In addition to the strict compliance bill, Republicans authored House Bill 2023, signed into law by Governor Ducey on March 9th, 2016, which makes it a felony to collect and turn in ballots unless one is an election official, family member of the signer, or a mail carrier. Although presented as a way to protect the integrity of elections, no Republican has furnished evidence of a single instance in which someone has tampered with ballots. On the other hand, this law makes it impossible for organizations behind various initiatives to pay groups to collect ballots once initiatives have received a sufficient number of signatures to get them on the ballot.*
On March 23rd of this year, Governor Ducey signed House Bill 2404 into law, which outlaws pay-per-signature gathering of signatures on citizen initiatives. The bill also requires that signature collectors be paid minimum wage and raises the total days election officials have to verify signatures. Critics charge that, because of the law, signature collectors will have less incentive to collect as many signatures as possible. Legislator Doug Coleman, who voted in favor of the bill, responded that petition gatherers can simply use volunteers. However, an analysis of initiatives that went to ballot over four election cycles found that none made it using only volunteers.* As with HB2244 and HB2023, HB2404 was authored by and voted for exclusively by Republicans. As with HB2023, sponsors and passers cited concerns of protecting voters from fraud, though they again furnished no evidence that such fraud had occurred.* In fact, available evidence suggests that how signature-gatherers are paid has no relationship to prevalence of fraud.*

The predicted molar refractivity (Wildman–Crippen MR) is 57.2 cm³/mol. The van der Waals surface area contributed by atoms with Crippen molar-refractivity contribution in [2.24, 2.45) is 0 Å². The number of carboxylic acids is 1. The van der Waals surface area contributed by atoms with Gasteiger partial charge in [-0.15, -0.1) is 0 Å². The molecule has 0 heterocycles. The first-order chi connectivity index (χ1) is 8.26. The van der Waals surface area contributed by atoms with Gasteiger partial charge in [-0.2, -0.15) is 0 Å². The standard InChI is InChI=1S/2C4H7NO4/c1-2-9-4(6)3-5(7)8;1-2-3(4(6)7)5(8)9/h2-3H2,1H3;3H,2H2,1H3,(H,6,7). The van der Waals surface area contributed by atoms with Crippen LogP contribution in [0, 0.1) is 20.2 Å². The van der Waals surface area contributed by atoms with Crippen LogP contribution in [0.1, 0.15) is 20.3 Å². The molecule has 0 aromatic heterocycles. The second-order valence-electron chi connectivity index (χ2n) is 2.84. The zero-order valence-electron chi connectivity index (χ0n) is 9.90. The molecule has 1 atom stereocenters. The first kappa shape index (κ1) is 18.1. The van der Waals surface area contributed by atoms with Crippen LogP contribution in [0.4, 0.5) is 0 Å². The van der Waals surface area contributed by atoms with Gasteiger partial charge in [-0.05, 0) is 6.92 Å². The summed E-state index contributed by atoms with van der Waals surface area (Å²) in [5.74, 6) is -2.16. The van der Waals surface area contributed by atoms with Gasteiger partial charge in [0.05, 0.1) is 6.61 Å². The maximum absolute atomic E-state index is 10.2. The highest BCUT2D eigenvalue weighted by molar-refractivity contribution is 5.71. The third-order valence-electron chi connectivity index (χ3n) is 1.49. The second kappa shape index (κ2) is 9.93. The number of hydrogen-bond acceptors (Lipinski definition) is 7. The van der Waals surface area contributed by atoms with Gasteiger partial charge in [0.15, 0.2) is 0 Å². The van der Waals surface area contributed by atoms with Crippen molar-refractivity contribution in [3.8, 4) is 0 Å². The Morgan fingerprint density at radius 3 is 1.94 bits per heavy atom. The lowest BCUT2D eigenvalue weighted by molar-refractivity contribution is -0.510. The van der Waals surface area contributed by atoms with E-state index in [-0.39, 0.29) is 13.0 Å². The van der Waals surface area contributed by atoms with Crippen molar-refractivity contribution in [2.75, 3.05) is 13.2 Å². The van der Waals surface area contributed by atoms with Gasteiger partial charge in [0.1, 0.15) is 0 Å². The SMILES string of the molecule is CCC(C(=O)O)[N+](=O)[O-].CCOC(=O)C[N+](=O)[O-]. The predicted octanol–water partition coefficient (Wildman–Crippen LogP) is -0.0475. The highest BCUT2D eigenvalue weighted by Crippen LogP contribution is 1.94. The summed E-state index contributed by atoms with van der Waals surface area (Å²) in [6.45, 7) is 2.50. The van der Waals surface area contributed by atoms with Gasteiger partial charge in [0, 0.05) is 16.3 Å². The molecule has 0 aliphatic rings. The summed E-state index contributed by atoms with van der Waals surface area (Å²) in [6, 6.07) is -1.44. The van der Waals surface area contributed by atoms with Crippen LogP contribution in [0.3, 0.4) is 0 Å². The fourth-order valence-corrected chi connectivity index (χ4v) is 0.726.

Initiatives in US and Arizona History
Stakeholders in the policy surrounding initiatives include voters (who will suffer or enjoy the results), legislators (who may face political repercussions from implemented laws), signature-gathering organizations, initiative organizers, businesses, and election officials (who ultimately must implement initiative laws).